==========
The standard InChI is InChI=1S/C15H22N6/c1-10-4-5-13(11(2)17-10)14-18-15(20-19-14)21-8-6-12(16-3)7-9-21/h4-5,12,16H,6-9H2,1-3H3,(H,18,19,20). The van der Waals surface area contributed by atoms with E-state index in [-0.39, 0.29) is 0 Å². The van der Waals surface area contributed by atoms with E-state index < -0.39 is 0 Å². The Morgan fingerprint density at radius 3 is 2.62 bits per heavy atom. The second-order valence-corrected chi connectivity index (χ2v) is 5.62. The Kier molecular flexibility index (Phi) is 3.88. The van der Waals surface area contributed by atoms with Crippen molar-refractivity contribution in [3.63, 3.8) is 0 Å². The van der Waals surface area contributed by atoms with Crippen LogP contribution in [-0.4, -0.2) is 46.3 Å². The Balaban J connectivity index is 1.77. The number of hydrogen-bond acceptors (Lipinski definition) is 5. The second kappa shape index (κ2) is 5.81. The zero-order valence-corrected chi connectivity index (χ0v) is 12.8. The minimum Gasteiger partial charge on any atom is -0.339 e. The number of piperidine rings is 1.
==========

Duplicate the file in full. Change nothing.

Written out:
The standard InChI is InChI=1S/C15H22N6/c1-10-4-5-13(11(2)17-10)14-18-15(20-19-14)21-8-6-12(16-3)7-9-21/h4-5,12,16H,6-9H2,1-3H3,(H,18,19,20). The van der Waals surface area contributed by atoms with E-state index in [-0.39, 0.29) is 0 Å². The van der Waals surface area contributed by atoms with E-state index < -0.39 is 0 Å². The Morgan fingerprint density at radius 3 is 2.62 bits per heavy atom. The second-order valence-corrected chi connectivity index (χ2v) is 5.62. The Kier molecular flexibility index (Phi) is 3.88. The van der Waals surface area contributed by atoms with Crippen molar-refractivity contribution in [3.63, 3.8) is 0 Å². The van der Waals surface area contributed by atoms with Crippen LogP contribution in [-0.4, -0.2) is 46.3 Å². The Balaban J connectivity index is 1.77. The number of hydrogen-bond acceptors (Lipinski definition) is 5. The second kappa shape index (κ2) is 5.81. The zero-order valence-corrected chi connectivity index (χ0v) is 12.8. The minimum Gasteiger partial charge on any atom is -0.339 e. The number of piperidine rings is 1.